Saturday 14 November 2020

Temple - Pond Of Remembrance

Labels: Koenich Sound/Time As A Color Records

Formats: Tape

Release Date: 09 Jun 2020


1. Silver

2. Silence Is...

3. Rivet

4. The Fall Of Hames

5. Coastlines

6. Continuance

7. Tease

8. Director's Cut

9. Candlelight Revolution

10. Underground City Of The Dead

11. Raw Speech Scatter (Featuring JK)

I couple of weeks ago I featured a tape release by German solo indie/emo band Koenich. The tape was sent to me by Franz Kindermann of Koenich Sound. Franz also sent me this tape, which features eleven compositions built around rock and it's various forms, as well as acoustic music. It was recorded/produced and released by Koenich Sound in June of this year, and has been distributed with the help of Time As A Color Records.

Temple is essentially a solo project and with that in mind, you’re gonna be treated to different styles and moods throughout. The intro song ‘Silver’ is a good old classic rock solo over the top of a steady rhythm section. It’s short and leads to ’Silence Is…’, which is both dramatic and tragic in it’s delivery. Choral and melodic, with layered clean vocals that bring to mind Queen. It’s not a rock opera but it does have that feel, though it’s not over the top.

As with other releases that Franz had produced, Pond Of Remembrance is very clean and clear and ‘Rivet’ embodies that with slick rock in the first half before giving way to something a little funkier in the second. What follows is the folk-inspired/grunge rock song The Fall Of Hames, which features traditional woodwind as well as crunching guitars.

The grunge continues on Coastlines’ and a familiar voice provides vocals, as Marc Sesto adds his tones to the album (as he did on ‘Silence Is…’ and ‘The Fall Of Hames’ previously). His vocals are really soothing even with their slightly grittier tones, alongside Franz’s lighter singing. The music is still light and not overpowering.

Marc once again lends his pipes to ‘Continuance’, which is very much a modern take on grunge with the added darkness created by The Cure back in the day. It’s quite a proggy song too, with different movements and off-kilter sections, which will please many. The acoustic guitar that was so prevalent of Koenich’s tape, makes an appearance on ‘Tease’ alongside what sounds like accordion accompaniment. It’s a nice clash of styles and it works really well.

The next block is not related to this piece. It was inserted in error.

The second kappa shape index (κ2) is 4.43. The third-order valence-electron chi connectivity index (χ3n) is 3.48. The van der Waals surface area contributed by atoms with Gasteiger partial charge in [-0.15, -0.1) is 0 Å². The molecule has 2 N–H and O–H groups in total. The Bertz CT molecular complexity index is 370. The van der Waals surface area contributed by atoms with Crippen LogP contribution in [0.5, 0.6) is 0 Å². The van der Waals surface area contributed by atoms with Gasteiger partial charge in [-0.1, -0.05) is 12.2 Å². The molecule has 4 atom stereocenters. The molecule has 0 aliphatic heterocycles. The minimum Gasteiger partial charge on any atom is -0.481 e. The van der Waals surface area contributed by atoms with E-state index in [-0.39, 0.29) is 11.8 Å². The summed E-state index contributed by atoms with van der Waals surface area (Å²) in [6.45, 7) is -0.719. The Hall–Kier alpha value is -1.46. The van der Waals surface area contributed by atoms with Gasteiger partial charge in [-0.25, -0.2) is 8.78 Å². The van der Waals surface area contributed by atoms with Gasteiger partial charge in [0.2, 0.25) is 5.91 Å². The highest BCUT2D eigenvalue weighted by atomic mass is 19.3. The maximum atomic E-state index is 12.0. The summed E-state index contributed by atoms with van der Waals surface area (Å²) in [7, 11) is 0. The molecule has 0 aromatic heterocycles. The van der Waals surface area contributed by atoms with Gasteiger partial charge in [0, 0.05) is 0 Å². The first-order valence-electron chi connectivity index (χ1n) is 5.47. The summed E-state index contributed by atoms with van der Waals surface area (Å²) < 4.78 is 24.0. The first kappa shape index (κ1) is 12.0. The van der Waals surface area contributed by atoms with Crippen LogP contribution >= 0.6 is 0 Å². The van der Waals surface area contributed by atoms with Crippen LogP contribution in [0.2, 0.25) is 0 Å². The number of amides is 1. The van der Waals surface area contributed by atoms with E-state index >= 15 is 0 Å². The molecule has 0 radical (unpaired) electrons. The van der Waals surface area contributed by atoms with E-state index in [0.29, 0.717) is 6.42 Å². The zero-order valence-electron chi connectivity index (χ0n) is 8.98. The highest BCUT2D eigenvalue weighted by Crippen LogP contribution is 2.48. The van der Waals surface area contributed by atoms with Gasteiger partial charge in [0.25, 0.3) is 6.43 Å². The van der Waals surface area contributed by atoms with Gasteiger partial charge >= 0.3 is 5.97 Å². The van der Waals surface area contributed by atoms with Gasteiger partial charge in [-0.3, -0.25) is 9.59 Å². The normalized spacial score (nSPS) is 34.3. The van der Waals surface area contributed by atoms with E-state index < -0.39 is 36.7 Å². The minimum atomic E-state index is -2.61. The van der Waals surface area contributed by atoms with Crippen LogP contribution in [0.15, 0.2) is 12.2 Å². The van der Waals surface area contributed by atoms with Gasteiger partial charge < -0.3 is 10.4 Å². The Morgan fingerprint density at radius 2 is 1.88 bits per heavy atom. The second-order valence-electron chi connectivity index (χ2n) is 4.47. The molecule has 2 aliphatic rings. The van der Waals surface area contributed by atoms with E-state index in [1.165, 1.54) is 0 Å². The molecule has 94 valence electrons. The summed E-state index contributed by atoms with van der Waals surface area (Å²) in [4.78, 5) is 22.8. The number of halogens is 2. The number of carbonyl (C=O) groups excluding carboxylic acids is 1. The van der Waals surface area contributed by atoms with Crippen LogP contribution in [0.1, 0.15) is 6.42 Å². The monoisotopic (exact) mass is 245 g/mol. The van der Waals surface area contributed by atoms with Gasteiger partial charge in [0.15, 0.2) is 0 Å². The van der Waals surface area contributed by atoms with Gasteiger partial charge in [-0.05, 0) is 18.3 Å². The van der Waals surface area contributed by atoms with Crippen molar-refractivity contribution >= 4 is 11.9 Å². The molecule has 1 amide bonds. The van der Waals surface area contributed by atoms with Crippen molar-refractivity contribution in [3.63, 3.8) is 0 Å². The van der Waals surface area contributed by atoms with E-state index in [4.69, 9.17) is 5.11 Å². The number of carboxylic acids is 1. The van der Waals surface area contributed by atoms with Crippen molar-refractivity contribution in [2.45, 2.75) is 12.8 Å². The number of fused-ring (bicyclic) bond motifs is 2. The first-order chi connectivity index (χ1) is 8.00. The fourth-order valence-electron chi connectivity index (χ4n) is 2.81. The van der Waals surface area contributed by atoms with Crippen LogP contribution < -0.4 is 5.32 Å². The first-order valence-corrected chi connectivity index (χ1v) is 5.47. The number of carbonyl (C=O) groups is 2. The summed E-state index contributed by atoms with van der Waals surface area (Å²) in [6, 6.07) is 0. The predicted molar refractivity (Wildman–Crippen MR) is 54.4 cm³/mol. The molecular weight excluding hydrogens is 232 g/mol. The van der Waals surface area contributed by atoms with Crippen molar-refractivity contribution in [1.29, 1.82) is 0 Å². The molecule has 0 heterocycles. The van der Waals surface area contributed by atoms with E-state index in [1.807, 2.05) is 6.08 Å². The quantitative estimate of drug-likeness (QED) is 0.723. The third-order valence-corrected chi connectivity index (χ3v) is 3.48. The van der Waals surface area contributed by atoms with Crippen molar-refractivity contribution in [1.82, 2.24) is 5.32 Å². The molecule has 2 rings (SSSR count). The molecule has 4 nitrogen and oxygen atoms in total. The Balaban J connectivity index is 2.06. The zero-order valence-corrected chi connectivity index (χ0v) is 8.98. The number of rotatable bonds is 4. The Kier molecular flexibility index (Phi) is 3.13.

From the sublime to the ridiculous with the bizarre rock n roll song ‘Director’s Cut’, which is at odds with the songs that it follows. That said, it’s well played and is maybe somewhat of a breather between Temple’s more serious songs. ‘Candlelight Revolution’ is filled with funk and a healthy groove, while still capturing the rock influence that the project has. That influence still undeniable here.

Penultimate song ‘Underground City Of The Dead’ is the longest song on Pond Of Remembrance and as such, it’s also the one with the most experimentation. It goes from gentle folk rock to something akin to industrial/punk within a couple of minutes. It’s entirely instrumental and would sound great amongst the soundtrack to an action movie or video game for sure. From that to probably the heaviest song on the album and the hardcore-punk of ‘Raw Speech Scatter’, featuring JK (if anyone can tell me who JK is, that would be great). This song was well worth waiting for if you wanted something heavier.

Overall this album has everything and is a bit all over the place because of it. That said, it’s excellently played and delivered with a really varied palette of musicianship. This should appeal to a lot people who read this blog, so take a punt if you want something out of the ordinary.

You can stream and purchase Pond Of Remembrance via Temple's bandcamp below:-

Temple -

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